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Celebrating Te Wiki o Te Reo Māori: Siobhan,Manager Information Sharing and Privacy

01.34pm 15 September 2021 | Social Media

Kia ora e te whānau
He mihi nui ki a koutou
Ki aku nui, ki aku rahi, tēnā koutou, tēnā koutou, tēnā tātou katoa
He toroa whakakopa au, nō runga i Kārewa
He pōtiki manawa ū, nā Ngāi Te Rangi
Ko Siobhan tōku ingoa
He tangata Tiriti au
Nō Tauranga Moana au–engari, e noho ana au ināianei, ki raro i te maru o Aorangi

Nā te aha koe i ako ai te reo Māori? Why did you decide to learn te reo Māori?

I decided to learn te reo Māori to better connect with my whakapapa and te Ao Māori. I’m Ngāi Te Rangi, an iwi based in Tauranga Moana, but I grew up in Te Awa Kairangi and now live in Waihinga.

As kids, my sisters and I knew that our nanny grew up on the marae, speaking te reo Māori as her first language. But she was strapped at school for speaking te reo, and as she got older, this made her ashamed of who she was. Little by little, she withdrew from the culture that had sustained her. She didn’t teach her own tamariki – my mum and aunt – to speak the reo, and she was still deeply traumatised by this experience by the time we came along. As she got older though, she started slipping back into te reo, especially when she spoke to us – her moko.

I guess this is all just a really long way of saying I decided to learn te reo Māori to honour her memory – to wipe away that sense of whakamā etched so deeply within her, and to claim back my taha Māori.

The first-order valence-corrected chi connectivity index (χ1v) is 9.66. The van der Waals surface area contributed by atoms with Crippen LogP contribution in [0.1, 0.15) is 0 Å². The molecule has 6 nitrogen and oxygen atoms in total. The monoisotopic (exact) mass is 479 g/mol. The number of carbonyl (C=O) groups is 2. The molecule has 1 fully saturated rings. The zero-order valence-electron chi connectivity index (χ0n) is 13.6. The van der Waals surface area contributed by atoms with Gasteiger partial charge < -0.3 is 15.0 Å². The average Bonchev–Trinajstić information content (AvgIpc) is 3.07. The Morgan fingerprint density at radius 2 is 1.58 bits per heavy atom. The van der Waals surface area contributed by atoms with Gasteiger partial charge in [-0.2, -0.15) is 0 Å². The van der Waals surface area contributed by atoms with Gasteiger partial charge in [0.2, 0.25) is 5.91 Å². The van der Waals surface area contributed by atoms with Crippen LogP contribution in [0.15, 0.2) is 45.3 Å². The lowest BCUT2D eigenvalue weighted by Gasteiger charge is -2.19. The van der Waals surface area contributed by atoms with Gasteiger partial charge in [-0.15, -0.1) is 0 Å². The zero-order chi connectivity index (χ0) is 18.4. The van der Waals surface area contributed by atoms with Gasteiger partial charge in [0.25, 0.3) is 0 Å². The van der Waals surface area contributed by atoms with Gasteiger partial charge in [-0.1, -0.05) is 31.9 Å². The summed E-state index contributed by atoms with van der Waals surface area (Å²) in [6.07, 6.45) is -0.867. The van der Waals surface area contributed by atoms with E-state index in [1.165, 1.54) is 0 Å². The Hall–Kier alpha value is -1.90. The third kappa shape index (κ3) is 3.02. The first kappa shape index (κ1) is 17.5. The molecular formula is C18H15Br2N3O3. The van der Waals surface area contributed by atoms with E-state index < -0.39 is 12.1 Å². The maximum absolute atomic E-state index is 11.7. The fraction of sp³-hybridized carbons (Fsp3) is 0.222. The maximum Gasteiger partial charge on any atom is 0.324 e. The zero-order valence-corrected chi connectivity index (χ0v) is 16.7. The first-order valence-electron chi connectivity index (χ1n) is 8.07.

He aha ngā take nui o te reo Māori ki a koe? What are the main issues facing te reo Māori?

Ki ōku nei whakaaro – in my view – tuatahi. It’s making sure te reo survives as a living language, which includes normalising it in everyday life, and tuarua, it’s making sure we have enough kaiako to teach all the keen tauira out there!

He aha te mea nui i ngakau nui ki a koe i te reo? What are you passionate about in te reo Māori?

Pai tō pātai – great question! I’m passionate about pretty much anything to do with learning te reo - new words, new structures, new grammar, new kīwaha (slang)... I love finding ways to build te reo into my everyday life.

One of my classes has a total immersion element and this is probably my favourite part of the class. I’ve done a lot of my learning through the Te Ataarangi method, which puts emphasis on spoken reo. It also teaches you to approach your reo Māori language journey with a very humble heart.

He aha ngā mea painga o Te Wiki o Te reo Māori ki a koe? What does Te Wiki o te reo Māori mean for you?

Ki a au, for me, te wiki o te reo Māori means somehow, somewhere, things are changing. More people are learning the reo, using it, caring about its survival – generally wanting to make sure it’s part of our lives here in Aotearoa. I love that.

Ko tōku reo, tōku ohooho
Ko tōku reo, tōku māpihi maurea
Ko tōku reo, tōku whakakai marihi!